Unrelated incidents can have consequences. On Monday, Paris Saint-Germain appointed Thomas Tuchel as their manager. On the same day, Roberto Mancini was confirmed as the Italy manager.
Perhaps soon, Mikel Arteta will get the Arsenal job, meaning Massimiliano Allegri will stay at Juventus.
It is a managerial version of musical chairs that could leave one man standing: Antonio Conte.
One of the world’s elite managers faces the prospect of being unemployed next season. If he had an escape strategy from Stamford Bridge, routes are being blocked by his peers, taking – or, in Allegri’s case, remaining in – the posts he was tipped to fill.
Meanwhile, Conte’s reign at Chelsea appears likely to end after Saturday's FA Cup final. He has a year remaining on his contract, but a fractious season of underachievement scarcely suggests he will complete it.
His compatriot Mancini may offer an unwanted precedent: his relationship with his employers and his players broke down as he failed to retain the title with Manchester City in 2013. He was dismissed after an FA Cup defeat.
Should another Italian exit in ignominious fashion, Chelsea’s most decorated manager may be satisfied. Conte was a rare man to take Jose Mourinho on at his own game, coining a memorable, derogatory soundbite last summer.
He warned of the dangers of a "Mourinho season", referencing Chelsea's slide to 16th place after their 2015 Premier League title win. Given a track record Mourinho is increasingly fond of referencing – two Uefa Champions Leagues, eight league titles – it was a remarkable reinterpretation to make him a byword for failure.
Their exchanges have been vitriolic at times this season, especially when Conte suggested the older man had senile dementia, but the Portuguese is entitled to point out that, even without remaining champions, there are different types of Mourinho seasons.
In the third year of his first spell at Stamford Bridge, his side finished second and won both the 2007 FA and League Cups.
It is Mourinho's only FA Cup, but he has been a League Cup specialist. It is an area where their CVs differ dramatically. Conte has never won a major knockout competition as a manager. He lost last season's FA Cup final, getting outwitted by Arsene Wenger as his side underperformed.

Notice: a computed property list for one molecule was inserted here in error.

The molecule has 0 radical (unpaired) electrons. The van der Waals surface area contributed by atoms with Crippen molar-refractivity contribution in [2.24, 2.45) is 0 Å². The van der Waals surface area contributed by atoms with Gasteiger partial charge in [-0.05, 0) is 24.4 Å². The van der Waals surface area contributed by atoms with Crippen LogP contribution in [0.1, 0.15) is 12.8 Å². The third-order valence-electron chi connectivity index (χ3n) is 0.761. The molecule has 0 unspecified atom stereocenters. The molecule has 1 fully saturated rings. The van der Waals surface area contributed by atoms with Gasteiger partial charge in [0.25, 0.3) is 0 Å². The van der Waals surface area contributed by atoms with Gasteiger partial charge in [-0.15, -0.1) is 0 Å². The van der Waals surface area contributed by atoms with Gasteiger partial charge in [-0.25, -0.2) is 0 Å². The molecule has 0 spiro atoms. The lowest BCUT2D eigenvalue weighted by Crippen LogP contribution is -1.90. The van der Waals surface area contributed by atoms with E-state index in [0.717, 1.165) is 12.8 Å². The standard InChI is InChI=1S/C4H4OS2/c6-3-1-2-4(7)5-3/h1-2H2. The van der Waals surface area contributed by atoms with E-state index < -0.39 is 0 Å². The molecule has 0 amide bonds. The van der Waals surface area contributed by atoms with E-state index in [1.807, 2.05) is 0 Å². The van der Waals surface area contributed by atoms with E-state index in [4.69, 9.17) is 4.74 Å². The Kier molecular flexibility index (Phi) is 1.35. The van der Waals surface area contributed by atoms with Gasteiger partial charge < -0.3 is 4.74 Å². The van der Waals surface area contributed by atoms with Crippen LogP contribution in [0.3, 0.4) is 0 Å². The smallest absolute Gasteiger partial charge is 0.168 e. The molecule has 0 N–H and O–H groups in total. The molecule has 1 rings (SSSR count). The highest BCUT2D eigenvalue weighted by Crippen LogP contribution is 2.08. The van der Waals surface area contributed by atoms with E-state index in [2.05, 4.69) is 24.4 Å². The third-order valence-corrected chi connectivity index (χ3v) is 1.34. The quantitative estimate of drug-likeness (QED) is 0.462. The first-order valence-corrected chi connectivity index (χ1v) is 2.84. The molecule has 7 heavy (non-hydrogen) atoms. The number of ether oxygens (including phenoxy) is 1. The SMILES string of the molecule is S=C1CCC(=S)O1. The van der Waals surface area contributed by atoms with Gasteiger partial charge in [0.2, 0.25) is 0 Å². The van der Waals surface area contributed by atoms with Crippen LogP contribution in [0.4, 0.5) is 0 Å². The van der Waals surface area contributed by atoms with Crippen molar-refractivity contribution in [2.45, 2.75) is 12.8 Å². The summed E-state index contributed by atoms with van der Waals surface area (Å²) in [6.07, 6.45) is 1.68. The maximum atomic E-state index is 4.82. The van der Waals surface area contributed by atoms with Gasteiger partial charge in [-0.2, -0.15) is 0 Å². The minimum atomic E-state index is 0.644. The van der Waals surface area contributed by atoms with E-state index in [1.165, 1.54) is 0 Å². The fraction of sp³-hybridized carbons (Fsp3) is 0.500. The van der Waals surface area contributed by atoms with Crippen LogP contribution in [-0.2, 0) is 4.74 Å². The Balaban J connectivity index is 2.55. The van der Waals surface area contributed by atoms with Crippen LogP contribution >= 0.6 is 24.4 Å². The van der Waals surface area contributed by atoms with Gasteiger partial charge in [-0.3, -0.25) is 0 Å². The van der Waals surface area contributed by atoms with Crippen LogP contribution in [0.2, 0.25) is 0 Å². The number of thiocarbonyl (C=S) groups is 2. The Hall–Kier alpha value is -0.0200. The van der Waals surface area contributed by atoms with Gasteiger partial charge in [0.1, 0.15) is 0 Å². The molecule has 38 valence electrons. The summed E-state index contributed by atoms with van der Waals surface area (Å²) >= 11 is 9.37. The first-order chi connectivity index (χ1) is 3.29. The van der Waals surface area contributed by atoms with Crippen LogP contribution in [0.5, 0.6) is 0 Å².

His side were beaten again by Arsenal, albeit on penalties, in August's Community Shield. It would have a certain symbolic value if his season was bookended by Wembley defeats. Certainly it has the feel of Conte's last stand.
The way his players performed – or did not – in Sunday's 3-0 loss at Newcastle United, abandoning all chance of a top-four finish, suggests he is increasingly isolated, a man whose leaving will not be mourned.
And yet Conte’s awkward sophomore year has nonetheless been notable for some significant triumphs in which he has been pivotal. Away wins at Tottenham Hotspur and Atletico Madrid were two, November’s 1-0 victory over Mourinho’s Manchester United another.
It featured the 3-5-1-1 formation Conte has adopted for major games, tinkering with his title-winning formula of 3-4-2-1. It was sealed by an Alvaro Morata goal.
However, Morata is likely to begin the reunion on the bench. The floundering fortunes of the £58 million (Dh288m) man indicate that, as the two clubs pursued the same strikers, United got the better deal in buying Romelu Lukaku.
Conte has lamented the loss of Nemanja Matic, who will anchor Mourinho’s midfield, while his Chelsea replacement Tiemoue Bakayoko has represented a major disappointment since his £40m move. Mourinho got more of his preferred recruits than Conte.
Transfers have formed the basis of many of the Italian’s gripes. Now it is hard to escape the feeling the next prominent departure from Stamford Bridge will be him. The difference is he has nowhere to go.
Yet if this is arrivederci - goodbye - after two seasons of dramatic progression and bad-tempered regression, it is with a chance to ensure this kind of "Conte season" ends on a high.